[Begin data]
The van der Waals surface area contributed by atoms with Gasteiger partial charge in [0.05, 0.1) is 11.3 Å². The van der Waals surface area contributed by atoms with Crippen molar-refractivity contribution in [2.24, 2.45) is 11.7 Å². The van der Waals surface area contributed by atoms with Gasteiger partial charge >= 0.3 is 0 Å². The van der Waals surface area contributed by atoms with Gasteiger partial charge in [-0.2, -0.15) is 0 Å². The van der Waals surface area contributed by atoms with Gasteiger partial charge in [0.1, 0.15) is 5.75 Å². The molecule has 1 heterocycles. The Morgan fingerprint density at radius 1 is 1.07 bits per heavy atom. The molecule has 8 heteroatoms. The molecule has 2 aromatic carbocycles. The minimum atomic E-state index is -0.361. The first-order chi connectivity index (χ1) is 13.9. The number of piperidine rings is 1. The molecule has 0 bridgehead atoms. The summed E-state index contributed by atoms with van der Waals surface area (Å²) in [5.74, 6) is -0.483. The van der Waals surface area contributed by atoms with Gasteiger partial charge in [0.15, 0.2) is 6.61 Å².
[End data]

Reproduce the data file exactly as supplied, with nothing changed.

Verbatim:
The van der Waals surface area contributed by atoms with Gasteiger partial charge in [0.05, 0.1) is 11.3 Å². The van der Waals surface area contributed by atoms with Crippen molar-refractivity contribution in [2.24, 2.45) is 11.7 Å². The van der Waals surface area contributed by atoms with Gasteiger partial charge >= 0.3 is 0 Å². The van der Waals surface area contributed by atoms with Gasteiger partial charge in [-0.2, -0.15) is 0 Å². The van der Waals surface area contributed by atoms with Gasteiger partial charge in [0.1, 0.15) is 5.75 Å². The molecule has 1 heterocycles. The Morgan fingerprint density at radius 1 is 1.07 bits per heavy atom. The molecule has 8 heteroatoms. The molecule has 2 aromatic carbocycles. The minimum atomic E-state index is -0.361. The first-order chi connectivity index (χ1) is 13.9. The number of piperidine rings is 1. The molecule has 0 bridgehead atoms. The summed E-state index contributed by atoms with van der Waals surface area (Å²) in [5.74, 6) is -0.483. The van der Waals surface area contributed by atoms with Gasteiger partial charge in [0.15, 0.2) is 6.61 Å².